Sometimes payment can be avoided by recovering data from backups. But this isn't always possible with SamSam. In the Hancock Health SamSam incident earlier this year, the organization decided to pay the ransom "to expedite our return to full operations", despite having backups. In the event, the SamSam attackers had already closed this route. "Several days later," announced CEO Steve Long, "it was learned that, though the electronic medical record backup files had not been touched, the core components of the backup files from all other systems had been purposefully and permanently corrupted by the hackers."

It isn't yet known whether the City of Atlanta attack is definitely a SamSam attack, whether the system was breached prior to file encryption, nor whether backup files have been corrupted. These details should become clear over time. The fact that Hancock Health decided to pay the ransom, and had its systems back up and running within days, may become part of Atlanta's decision on whether to pay or not.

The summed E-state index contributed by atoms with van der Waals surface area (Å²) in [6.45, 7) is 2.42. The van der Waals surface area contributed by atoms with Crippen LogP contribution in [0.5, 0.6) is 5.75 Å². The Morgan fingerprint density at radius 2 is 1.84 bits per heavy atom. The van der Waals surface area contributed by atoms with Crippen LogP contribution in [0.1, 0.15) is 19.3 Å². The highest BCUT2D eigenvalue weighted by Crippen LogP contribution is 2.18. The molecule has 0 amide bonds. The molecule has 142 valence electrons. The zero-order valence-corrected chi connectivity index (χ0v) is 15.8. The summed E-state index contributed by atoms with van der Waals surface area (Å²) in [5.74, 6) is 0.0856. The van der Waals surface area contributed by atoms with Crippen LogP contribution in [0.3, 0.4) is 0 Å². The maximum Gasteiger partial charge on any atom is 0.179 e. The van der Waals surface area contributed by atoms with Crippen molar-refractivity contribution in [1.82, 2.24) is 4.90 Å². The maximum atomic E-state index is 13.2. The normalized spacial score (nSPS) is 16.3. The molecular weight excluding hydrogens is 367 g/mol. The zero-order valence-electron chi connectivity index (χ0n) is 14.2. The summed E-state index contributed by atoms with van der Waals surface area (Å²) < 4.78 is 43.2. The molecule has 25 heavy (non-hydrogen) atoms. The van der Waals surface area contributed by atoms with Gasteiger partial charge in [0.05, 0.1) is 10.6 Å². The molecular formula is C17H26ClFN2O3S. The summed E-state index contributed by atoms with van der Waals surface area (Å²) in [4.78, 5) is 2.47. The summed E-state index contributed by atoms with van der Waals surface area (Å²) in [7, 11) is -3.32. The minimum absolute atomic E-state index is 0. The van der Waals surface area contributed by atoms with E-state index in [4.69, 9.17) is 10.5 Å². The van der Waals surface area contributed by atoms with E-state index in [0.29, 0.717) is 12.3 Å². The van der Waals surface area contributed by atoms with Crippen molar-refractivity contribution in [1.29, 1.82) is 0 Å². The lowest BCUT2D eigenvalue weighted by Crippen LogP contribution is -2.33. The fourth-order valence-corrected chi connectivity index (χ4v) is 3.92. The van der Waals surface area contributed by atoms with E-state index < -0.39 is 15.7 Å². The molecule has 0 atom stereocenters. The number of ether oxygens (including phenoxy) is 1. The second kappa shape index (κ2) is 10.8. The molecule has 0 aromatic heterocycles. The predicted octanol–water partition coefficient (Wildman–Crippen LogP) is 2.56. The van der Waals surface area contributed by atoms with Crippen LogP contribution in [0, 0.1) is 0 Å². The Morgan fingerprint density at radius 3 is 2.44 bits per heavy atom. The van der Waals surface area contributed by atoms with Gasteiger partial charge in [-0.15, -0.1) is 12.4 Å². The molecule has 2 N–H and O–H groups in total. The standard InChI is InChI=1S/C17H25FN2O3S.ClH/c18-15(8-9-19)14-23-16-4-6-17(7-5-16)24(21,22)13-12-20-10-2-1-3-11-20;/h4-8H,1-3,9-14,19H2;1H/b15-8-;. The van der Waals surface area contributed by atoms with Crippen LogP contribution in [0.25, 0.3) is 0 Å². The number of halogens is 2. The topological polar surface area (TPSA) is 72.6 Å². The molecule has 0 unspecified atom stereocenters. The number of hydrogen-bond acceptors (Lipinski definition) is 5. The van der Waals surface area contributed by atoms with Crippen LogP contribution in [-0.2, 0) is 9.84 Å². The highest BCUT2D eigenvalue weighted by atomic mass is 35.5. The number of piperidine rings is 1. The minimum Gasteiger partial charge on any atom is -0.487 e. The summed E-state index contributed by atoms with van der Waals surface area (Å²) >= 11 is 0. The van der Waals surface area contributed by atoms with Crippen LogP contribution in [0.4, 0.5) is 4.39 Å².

Apart from recovering from backups or paying the ransom, the only other option (assuming that there are no decryptors available from the NoMoreRansom project) is to stop the encryption the moment it starts. Traditional anti-malware perimeter detection will not stop modern malware. That means prevention requires very rapid and early detection.

"Ransomware spreads like wild fire, and is the most time critical of cyber threats," comments Matt Walmsley, EMEA Director at Vectra. "The ability to detect the pre-cursor behaviors of ransomware is the only way to get ahead of the attack. Unfortunately, that's almost impossible to do using traditional manual threat hunting techniques. That's why forward-thinking enterprises are increasingly using an automated approach, using AI-powered threat detection. You need to detect and respond at machine speed."

Timely patching is also vital, especially where the attacker breaches the system prior to encryption. "When you are told to patch months before and witness precursor warnings like WannaCry and NotPetya going by," exhorts Yonathan Klijnsma, threat researcher at RiskIQ, "well, you damn well better patch. If your organization's patch management is so problematic that it takes this long, you have to change it. Events of this potential magnitude and impact require management to respond by elevating maintenance and patching to mission critical status until they are resolved. The ROI is clear, consider the costs and material loss of your company going down for a day, versus shifting priorities to give your engineers more time to manage patches properly. It's not a good time to roll the dice."